In the game theory literature, Garrett Hardin’s famous allegory of the “tragedy of the commons” has been modeled as a variant of the Prisoner’s Dilemma, labeled the Herder Problem (or, sometimes, the Commons Dilemma). This brief paper argues that important differences in the institutional structures of the standard Prisoner’s Dilemma and Herder Problem render the two games different in kind. Specifically, institutional impediments to communication and cooperation that ensure a dominant strategy of defection in the classic Prisoner’s Dilemma are absent in the Herder Problem. Their absence does not ensure that players will achieve a welfare-enhancing, cooperative solution to the Herders Problem, but does create far more opportunity for players to alter the expected payoffs through cooperative arrangements. In a properly modeled Herder Problem—along the lines of an assurance game—defection would not always be the dominant strategy. Consequently, the Herder Problem is not in the nature of a Prisoner’s Dilemma.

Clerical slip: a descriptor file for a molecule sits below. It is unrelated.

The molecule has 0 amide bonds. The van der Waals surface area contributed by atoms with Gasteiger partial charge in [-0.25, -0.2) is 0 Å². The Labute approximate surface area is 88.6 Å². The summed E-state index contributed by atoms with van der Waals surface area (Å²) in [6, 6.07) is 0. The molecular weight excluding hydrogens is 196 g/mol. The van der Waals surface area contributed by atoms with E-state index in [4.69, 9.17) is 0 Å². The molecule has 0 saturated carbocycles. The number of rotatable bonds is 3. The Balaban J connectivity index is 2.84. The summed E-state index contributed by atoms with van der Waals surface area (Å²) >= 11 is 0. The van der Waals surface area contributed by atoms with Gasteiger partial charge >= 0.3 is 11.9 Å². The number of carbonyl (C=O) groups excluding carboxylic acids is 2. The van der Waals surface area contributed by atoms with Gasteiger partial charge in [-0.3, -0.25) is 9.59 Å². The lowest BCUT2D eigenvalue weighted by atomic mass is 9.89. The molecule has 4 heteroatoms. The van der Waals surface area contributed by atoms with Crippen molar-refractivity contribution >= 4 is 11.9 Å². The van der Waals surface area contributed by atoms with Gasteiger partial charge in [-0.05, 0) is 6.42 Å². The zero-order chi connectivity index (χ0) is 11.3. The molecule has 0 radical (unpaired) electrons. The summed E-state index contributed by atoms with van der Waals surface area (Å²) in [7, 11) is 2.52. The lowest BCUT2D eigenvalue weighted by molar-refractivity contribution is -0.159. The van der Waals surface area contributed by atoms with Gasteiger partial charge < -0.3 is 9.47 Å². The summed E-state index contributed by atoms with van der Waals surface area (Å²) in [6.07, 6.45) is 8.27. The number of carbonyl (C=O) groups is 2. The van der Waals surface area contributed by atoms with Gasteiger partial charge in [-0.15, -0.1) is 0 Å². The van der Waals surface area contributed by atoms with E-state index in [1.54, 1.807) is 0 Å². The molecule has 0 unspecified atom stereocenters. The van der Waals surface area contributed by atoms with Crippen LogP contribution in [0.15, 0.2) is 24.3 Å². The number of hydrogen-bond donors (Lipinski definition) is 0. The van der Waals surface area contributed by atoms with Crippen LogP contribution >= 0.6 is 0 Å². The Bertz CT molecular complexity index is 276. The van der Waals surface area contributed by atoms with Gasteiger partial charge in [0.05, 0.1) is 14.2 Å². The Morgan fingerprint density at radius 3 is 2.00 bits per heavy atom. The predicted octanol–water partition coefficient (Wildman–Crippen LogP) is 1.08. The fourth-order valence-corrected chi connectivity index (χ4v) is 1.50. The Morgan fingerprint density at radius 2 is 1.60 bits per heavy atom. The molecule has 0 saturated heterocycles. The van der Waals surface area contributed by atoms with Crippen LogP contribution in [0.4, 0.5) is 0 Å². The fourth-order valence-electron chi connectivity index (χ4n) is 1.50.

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Cole, D.H., Grossman, P.Z. Institutions matter! Why the Herder Problem is not a Prisoner’s Dilemma. Theory Decis 69, 219–231 (2010). https://doi.org/10.1007/s11238-008-9121-3
- Game theory
- Prisoner’s Dilemma
- Herder Problem
- Stag hunt
- Assurance game
- Tragedy of the commons